During his first two years in office, Obama signed into law economic stimulus legislation in response to the Great Recession of 2008 in the form of the American Recovery and Reinvestment Act of 2009 and the Tax Relief, Unemployment Insurance Reauthorization, and Job Creation Act of 2010. Other major domestic initiatives in his first term included the Patient Protection and Affordable Care Act, often referred to as "Obamacare" and the Dodd–Frank Wall Street Reform and Consumer Protection Act. In November 2010, the Republicans regained control of the House of Representatives as the Democratic Party lost a total of 63 seats. After a lengthy debate over federal spending and whether or not to raise the nation's debt limit, Obama signed the Budget Control Act of 2011 and the American Taxpayer Relief Act of 2012.
On February 17, 2009, just four weeks after his inauguration, Obama signed the American Recovery and Reinvestment Act of 2009 into law. This legislation created a $787 billion economic stimulus package aimed at helping the economy recover from the deepening worldwide recession. The act includes increased federal spending for health care, infrastructure, education, various tax breaks and incentives, and direct assistance to individuals.
In March, Obama's Treasury Secretary Timothy Geithner convinced the President to push for passage of the Public-Private Investment Program for Legacy Assets, a law containings provisions for buying up to two trillion dollars in depreciated real estate assets. Obama intervened in the troubled automotive industry in March 2009, renewing loans for General Motors and Chrysler to continue operations while reorganizing. Over the following months the White House set terms for both firms' managed bankruptcies, including the sale of Chrysler to Italian automaker Fiat and a reorganization of GM, giving the U.S. government a temporary 60% equity stake in the company, with the Canadian government taking a 12% stake. In June 2009, he signed into law the Car Allowance Rebate System, known colloquially as "Cash for Clunkers".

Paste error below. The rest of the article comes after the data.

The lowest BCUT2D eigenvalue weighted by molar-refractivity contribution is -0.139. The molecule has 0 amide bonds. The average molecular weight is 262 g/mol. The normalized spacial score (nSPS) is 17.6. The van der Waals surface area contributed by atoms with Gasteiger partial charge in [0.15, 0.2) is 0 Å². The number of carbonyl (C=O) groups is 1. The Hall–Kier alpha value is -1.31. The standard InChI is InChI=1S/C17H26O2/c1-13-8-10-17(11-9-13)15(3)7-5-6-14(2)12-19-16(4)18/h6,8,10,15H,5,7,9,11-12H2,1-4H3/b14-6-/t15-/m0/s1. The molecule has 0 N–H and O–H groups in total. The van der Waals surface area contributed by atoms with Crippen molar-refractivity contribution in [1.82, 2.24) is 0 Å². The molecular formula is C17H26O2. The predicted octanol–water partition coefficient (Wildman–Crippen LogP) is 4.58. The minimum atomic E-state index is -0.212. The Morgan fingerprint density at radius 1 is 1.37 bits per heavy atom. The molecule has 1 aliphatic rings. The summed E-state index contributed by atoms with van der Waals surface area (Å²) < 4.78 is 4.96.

Spending and loan guarantees from the Federal Reserve and the Treasury Department authorized by the Bush and Obama administrations totaled about $11.5 trillion, but only $3 trillion of this was spent by the end of November 2009. Obama and the Congressional Budget Office predicted budget deficits for 2010 of $1.5 trillion or 10.6% of the nation's gross domestic product (GDP) and $1.34 trillion for 2011.
Under President Obama, the U.S. debt ceiling has been increased to $17.2 trillion as of February 2014. On August 2, 2011, after a lengthy congressional debate over whether to raise the nation's debt limit, Obama signed the bipartisan Budget Control Act of 2011. The legislation enforces limits on discretionary spending until 2021, establishes a procedure to increase the debt limit, creates a Congressional Joint Select Committee on Deficit Reduction to propose further deficit reduction with a stated goal of achieving at least $1.5 trillion in budgetary savings over 10 years, and establishes automatic procedures for reducing spending by as much as $1.2 trillion if legislation originating with the new joint select committee does not achieve such savings. By passing this legislation, Congress was able to prevent a U.S. government default on its obligations.